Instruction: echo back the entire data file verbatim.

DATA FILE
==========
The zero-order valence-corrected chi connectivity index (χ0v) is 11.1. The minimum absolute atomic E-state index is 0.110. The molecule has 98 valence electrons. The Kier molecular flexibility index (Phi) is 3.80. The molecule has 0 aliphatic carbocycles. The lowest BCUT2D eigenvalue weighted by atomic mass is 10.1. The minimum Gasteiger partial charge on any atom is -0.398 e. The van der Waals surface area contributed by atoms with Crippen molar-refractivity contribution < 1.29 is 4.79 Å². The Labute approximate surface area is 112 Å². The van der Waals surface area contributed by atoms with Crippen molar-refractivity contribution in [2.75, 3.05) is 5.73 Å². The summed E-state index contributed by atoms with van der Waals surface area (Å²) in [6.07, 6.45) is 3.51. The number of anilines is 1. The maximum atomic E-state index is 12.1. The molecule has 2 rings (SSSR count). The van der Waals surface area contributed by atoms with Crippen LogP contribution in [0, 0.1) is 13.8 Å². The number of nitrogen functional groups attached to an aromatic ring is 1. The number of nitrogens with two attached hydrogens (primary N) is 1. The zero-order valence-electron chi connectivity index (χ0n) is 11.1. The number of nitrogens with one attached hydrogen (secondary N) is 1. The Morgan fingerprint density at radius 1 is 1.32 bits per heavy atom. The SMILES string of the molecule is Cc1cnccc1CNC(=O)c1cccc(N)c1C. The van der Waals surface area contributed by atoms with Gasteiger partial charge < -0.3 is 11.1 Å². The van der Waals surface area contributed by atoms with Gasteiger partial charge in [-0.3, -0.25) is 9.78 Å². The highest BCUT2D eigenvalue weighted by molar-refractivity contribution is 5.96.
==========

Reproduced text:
The zero-order valence-corrected chi connectivity index (χ0v) is 11.1. The minimum absolute atomic E-state index is 0.110. The molecule has 98 valence electrons. The Kier molecular flexibility index (Phi) is 3.80. The molecule has 0 aliphatic carbocycles. The lowest BCUT2D eigenvalue weighted by atomic mass is 10.1. The minimum Gasteiger partial charge on any atom is -0.398 e. The van der Waals surface area contributed by atoms with Crippen molar-refractivity contribution < 1.29 is 4.79 Å². The Labute approximate surface area is 112 Å². The van der Waals surface area contributed by atoms with Crippen molar-refractivity contribution in [2.75, 3.05) is 5.73 Å². The summed E-state index contributed by atoms with van der Waals surface area (Å²) in [6.07, 6.45) is 3.51. The number of anilines is 1. The maximum atomic E-state index is 12.1. The molecule has 2 rings (SSSR count). The van der Waals surface area contributed by atoms with Crippen LogP contribution in [0, 0.1) is 13.8 Å². The number of nitrogen functional groups attached to an aromatic ring is 1. The number of nitrogens with two attached hydrogens (primary N) is 1. The zero-order valence-electron chi connectivity index (χ0n) is 11.1. The number of nitrogens with one attached hydrogen (secondary N) is 1. The Morgan fingerprint density at radius 1 is 1.32 bits per heavy atom. The SMILES string of the molecule is Cc1cnccc1CNC(=O)c1cccc(N)c1C. The van der Waals surface area contributed by atoms with Gasteiger partial charge < -0.3 is 11.1 Å². The van der Waals surface area contributed by atoms with Gasteiger partial charge in [-0.3, -0.25) is 9.78 Å². The highest BCUT2D eigenvalue weighted by molar-refractivity contribution is 5.96.